In the 1930’s, the Anopheles gambiae invaded Brazil, leading to the yellow fever epidemic of 1938-1939. The control program was at this time successfully handled by the Brazil Government with the assistance of the Rockefeller International. The disease was at this time not particularly well known or understood as it is today. The control of the parasites and eradication of the disease was a strenuous activity that involved the community and the government. The government and its associates first educated the public about the yellow fever diseases and its dangers. They involved health experts in spreading the 17D virus vaccine that helped to protect people living within the tropical forests. The availability of primates in the forests and a good conducive climate aided the spread of the parasites. The Congo forest is affected in the same way due to similar factors. Today, the Latin America countries have succeeded in eradication of the parasites. In the sub-Saharan Africa malaria is still prevalent and is related to most deaths of children below age of five. This is due to the high poverty rates and lack of knowledge about the parasite (Bates, 1970).

Life Cycles of Anopheles Gambiae and their Structures

The Anopheles gambiae undergoes four life stages namely the egg, larva, pupa and imago, which is the adult stage. The first three stages, which take about 14-15 days, are general aquatic ones. The life span of an adult is about 14 days but it can live more in captivity. The three stages are different from each other in terms of character. The rate of production depends most on the prevailing temperature. During the high temperature seasons, the rate is higher as the rate of hutching increases (Gilbert, 2011).

The Egg

The eggs are usually small with floats on both sides as they are laid singly and on water. In every oviposition, the adult lays about 50-200 such eggs. The eggs easily dry up in excessive heat, as they do not have hardened shells. The eggs normally take about 2-3 days to hatch but can take up to 3 weeks in cold conditions.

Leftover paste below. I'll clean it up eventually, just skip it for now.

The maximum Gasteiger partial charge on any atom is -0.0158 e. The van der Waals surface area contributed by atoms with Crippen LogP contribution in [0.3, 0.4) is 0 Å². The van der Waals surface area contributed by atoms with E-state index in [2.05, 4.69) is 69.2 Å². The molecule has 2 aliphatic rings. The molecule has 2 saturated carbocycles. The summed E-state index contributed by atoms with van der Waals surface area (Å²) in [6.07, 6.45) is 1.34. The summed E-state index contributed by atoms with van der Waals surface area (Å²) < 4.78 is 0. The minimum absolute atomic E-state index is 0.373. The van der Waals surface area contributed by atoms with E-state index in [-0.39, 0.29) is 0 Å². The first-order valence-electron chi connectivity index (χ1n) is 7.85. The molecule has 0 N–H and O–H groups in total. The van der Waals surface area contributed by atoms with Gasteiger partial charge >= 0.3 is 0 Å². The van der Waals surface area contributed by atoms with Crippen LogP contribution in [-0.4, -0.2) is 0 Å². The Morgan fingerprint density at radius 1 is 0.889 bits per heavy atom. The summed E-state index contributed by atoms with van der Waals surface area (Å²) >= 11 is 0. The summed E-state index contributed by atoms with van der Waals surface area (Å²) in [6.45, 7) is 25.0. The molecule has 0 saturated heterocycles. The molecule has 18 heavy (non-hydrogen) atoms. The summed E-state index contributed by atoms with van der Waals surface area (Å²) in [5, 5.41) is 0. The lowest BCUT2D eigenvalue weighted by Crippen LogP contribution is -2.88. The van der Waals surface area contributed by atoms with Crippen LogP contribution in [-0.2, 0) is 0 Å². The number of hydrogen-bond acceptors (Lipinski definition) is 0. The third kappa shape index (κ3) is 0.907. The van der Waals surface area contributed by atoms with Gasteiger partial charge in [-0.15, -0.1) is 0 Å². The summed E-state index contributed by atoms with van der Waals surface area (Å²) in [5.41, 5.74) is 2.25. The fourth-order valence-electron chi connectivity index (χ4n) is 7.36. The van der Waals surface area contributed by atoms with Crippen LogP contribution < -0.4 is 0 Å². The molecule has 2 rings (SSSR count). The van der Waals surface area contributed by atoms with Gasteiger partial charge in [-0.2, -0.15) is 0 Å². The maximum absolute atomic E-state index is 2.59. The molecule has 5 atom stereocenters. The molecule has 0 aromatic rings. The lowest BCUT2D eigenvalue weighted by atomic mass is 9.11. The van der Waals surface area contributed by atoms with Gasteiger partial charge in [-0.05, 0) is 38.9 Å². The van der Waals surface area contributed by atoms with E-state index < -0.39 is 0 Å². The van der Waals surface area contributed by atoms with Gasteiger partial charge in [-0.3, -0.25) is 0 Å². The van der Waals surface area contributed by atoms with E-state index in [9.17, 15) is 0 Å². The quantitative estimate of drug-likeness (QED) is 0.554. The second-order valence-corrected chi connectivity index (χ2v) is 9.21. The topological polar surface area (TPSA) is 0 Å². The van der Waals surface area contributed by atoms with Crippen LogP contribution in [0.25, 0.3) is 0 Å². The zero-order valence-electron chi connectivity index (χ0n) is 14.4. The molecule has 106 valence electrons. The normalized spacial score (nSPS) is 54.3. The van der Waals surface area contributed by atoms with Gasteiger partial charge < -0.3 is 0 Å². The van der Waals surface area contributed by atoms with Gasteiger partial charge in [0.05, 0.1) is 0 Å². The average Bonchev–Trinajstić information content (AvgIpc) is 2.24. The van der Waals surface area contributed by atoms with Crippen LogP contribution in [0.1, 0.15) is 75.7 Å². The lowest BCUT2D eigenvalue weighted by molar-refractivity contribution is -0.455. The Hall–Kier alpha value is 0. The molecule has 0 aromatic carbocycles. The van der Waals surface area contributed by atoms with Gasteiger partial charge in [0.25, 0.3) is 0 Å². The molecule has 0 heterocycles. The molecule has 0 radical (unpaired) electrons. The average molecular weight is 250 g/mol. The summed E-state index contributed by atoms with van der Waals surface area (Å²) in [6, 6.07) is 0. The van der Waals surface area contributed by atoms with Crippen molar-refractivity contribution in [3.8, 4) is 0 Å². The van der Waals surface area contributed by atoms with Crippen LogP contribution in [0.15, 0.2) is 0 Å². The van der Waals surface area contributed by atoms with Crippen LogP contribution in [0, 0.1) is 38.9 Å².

The Larvae

They have well developed bodies with head, thorax and abdomen. The mouth on the head has brushes that are used for feeding. They lack legs and respiratory siphons present in other mosquitoes. They are usually found on the surface of clean, unpolluted waters. The spiracles, located on the eighth segment of the abdomen are used for breathing. The larvae spend their time feeding on bacteria and algae. They develop in four stages that take 7 days when the temperatures are conducive. Molting occurs at the end of every stage allowing for further development.

Pupae

They have their head, and thorax merged to form the cephalothorax. The abdomen is curved underneath to form the comma shape. They have to be on the surface of the water to breath. They breathe using the respiratory trumpets on the cephalothoraxes. The dorsal surface of cephalothoraxes splits to give way to the adult.

Adult

The mosquitoes have three body parts, the head, thorax and abdomen. The head is adapted for sensory functions and feeding. The sensory functions are played by the eyes and the antennae, which detect different types of stimuli. The adult anopheles mosquitoes are distinguished by the presence of white and black scales on their wings and the availability of pulps on their fore heads. The thorax has three pairs of legs and wings attached to it for movement purposes. The abdomen is used for digestion of blood and nectar and as the storage facility of the developing eggs. The mosquitoes usually start mating immediately after they are thoroughly developed. The males feed on nectar, unlike the females, which need blood for egg development in their abdomens. The females lay eggs all their lifetime (Trufanov, 2010).